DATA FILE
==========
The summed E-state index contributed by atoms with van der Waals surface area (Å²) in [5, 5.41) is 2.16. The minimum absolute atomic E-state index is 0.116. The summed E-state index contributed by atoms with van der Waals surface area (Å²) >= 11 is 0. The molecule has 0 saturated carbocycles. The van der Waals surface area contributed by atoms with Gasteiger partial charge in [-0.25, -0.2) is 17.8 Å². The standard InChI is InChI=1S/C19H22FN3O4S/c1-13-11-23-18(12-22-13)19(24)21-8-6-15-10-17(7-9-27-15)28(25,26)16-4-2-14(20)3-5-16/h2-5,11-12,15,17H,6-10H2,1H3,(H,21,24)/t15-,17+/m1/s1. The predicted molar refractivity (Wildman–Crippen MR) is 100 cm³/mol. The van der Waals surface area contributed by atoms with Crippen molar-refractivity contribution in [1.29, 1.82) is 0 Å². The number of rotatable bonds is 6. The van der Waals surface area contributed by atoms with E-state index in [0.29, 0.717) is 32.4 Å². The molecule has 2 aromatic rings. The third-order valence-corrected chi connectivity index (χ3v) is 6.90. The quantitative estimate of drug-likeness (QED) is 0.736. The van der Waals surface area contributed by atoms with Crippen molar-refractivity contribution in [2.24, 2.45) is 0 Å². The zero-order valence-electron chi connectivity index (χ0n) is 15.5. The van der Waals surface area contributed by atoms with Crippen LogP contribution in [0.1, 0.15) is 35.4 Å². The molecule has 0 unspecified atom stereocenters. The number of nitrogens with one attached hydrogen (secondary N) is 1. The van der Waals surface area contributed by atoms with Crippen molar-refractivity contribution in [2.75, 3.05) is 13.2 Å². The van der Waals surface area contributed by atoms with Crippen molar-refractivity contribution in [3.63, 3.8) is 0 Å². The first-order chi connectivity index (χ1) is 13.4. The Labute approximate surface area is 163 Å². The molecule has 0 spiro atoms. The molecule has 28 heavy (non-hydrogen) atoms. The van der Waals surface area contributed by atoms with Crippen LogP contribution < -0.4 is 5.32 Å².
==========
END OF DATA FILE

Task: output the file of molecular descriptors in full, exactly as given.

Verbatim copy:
The summed E-state index contributed by atoms with van der Waals surface area (Å²) in [5, 5.41) is 2.16. The minimum absolute atomic E-state index is 0.116. The summed E-state index contributed by atoms with van der Waals surface area (Å²) >= 11 is 0. The molecule has 0 saturated carbocycles. The van der Waals surface area contributed by atoms with Gasteiger partial charge in [-0.25, -0.2) is 17.8 Å². The standard InChI is InChI=1S/C19H22FN3O4S/c1-13-11-23-18(12-22-13)19(24)21-8-6-15-10-17(7-9-27-15)28(25,26)16-4-2-14(20)3-5-16/h2-5,11-12,15,17H,6-10H2,1H3,(H,21,24)/t15-,17+/m1/s1. The predicted molar refractivity (Wildman–Crippen MR) is 100 cm³/mol. The van der Waals surface area contributed by atoms with Crippen molar-refractivity contribution in [1.29, 1.82) is 0 Å². The number of rotatable bonds is 6. The van der Waals surface area contributed by atoms with E-state index in [0.29, 0.717) is 32.4 Å². The molecule has 2 aromatic rings. The third-order valence-corrected chi connectivity index (χ3v) is 6.90. The quantitative estimate of drug-likeness (QED) is 0.736. The van der Waals surface area contributed by atoms with Crippen molar-refractivity contribution in [2.24, 2.45) is 0 Å². The zero-order valence-electron chi connectivity index (χ0n) is 15.5. The van der Waals surface area contributed by atoms with Crippen LogP contribution in [0.1, 0.15) is 35.4 Å². The molecule has 0 unspecified atom stereocenters. The number of nitrogens with one attached hydrogen (secondary N) is 1. The van der Waals surface area contributed by atoms with Crippen molar-refractivity contribution in [2.75, 3.05) is 13.2 Å². The van der Waals surface area contributed by atoms with Crippen molar-refractivity contribution in [3.63, 3.8) is 0 Å². The first-order chi connectivity index (χ1) is 13.4. The Labute approximate surface area is 163 Å². The molecule has 0 spiro atoms. The molecule has 28 heavy (non-hydrogen) atoms. The van der Waals surface area contributed by atoms with Crippen LogP contribution < -0.4 is 5.32 Å².